With all the forces being
generated to propel the bullet out of the gun there
must be forces pushing in the opposite direction of
the bullet to satisfy Newton’s third Law of Motion,
“For every action there is an equal and opposite
reaction”. This is known as recoil.
Under the Law of Conservation of
Momentum, the total change in momentum must be zero.
For this to be true, there must be an equal amount
of momentum pushing back on your shoulder as is
pushing the bullet forward. The momentum on your
shoulder when a gun a gun kicks back is known as
recoil. To calculate the amount of recoil your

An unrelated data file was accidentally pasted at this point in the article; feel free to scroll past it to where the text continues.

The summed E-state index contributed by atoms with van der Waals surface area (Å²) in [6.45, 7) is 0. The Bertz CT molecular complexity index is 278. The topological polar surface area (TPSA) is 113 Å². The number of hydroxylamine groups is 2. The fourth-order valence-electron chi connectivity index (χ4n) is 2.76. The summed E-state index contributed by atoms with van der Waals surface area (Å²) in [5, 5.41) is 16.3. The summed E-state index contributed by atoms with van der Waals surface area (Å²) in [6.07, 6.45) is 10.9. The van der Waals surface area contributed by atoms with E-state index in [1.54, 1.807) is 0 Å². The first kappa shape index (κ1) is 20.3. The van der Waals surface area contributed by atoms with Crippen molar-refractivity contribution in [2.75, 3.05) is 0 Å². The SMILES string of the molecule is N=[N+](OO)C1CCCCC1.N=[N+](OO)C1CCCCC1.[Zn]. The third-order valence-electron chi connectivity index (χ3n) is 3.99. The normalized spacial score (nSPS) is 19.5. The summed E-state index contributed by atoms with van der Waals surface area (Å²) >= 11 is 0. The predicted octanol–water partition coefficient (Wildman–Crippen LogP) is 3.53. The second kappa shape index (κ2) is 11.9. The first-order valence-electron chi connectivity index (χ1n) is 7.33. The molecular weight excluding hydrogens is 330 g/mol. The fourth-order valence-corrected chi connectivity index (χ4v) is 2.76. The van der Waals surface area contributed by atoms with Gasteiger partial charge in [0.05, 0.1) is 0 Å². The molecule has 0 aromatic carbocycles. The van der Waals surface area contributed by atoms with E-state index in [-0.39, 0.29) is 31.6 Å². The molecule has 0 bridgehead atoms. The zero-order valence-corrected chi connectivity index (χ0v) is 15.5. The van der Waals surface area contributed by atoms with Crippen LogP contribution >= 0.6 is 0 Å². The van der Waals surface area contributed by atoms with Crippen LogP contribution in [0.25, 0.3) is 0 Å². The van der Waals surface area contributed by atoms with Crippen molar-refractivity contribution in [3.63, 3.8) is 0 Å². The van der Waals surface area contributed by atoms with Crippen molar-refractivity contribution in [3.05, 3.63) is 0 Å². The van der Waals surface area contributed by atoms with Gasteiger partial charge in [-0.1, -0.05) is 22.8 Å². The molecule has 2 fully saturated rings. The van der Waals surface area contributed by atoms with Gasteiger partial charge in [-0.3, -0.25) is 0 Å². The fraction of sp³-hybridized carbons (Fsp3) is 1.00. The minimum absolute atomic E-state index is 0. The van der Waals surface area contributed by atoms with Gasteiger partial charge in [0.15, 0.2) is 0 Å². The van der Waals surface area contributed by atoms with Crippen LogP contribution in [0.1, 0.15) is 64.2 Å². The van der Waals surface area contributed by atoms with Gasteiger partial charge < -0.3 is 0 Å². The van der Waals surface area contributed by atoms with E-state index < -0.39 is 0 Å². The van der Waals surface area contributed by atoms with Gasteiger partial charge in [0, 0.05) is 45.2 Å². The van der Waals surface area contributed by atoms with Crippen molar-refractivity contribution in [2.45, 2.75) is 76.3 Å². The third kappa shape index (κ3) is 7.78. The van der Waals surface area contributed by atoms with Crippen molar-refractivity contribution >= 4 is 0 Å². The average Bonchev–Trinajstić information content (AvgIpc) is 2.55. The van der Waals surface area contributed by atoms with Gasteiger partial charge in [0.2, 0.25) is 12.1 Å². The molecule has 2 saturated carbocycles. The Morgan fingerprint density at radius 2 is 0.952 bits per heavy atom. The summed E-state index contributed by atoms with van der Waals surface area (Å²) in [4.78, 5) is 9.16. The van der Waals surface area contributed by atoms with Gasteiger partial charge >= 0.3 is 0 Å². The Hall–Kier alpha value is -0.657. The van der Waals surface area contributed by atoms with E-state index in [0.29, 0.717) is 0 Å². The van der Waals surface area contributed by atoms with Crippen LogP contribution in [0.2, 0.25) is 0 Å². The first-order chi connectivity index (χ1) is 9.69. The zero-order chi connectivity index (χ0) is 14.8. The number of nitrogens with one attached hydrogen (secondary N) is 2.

shoulder receives you can use the following equation
for calculating “felt” recoil.
According to the Sporting Arms
and Ammunition Manufactures Institute SAAMI
Calculating “felt” recoil is determined in the
following equation and example: * Note their
calculations were not done in SI units and this is a
direct quotation from their article so the below
calculations are given in standard no SI
measurements.
Example from SAAMI
SAAMI also does a great way
of relating how recoil is just kinetic energy so
that I can be calculated using 1/2 MV^2. This
example also shows why recoil is generated when a
firearm is discharged. As you can see the larger the
mass of the projectile the greater the felt recoil
because of momentum. Likewise, a lighter rifle will
increase the recoil because the weight of the
firearm is in the denominator so the larger of the
rifle the weight the smaller the felt recoil. I
include this example as it is a great illustration
of how recoil works. ALL Credit goes to SAAMI see
bibliography for article details.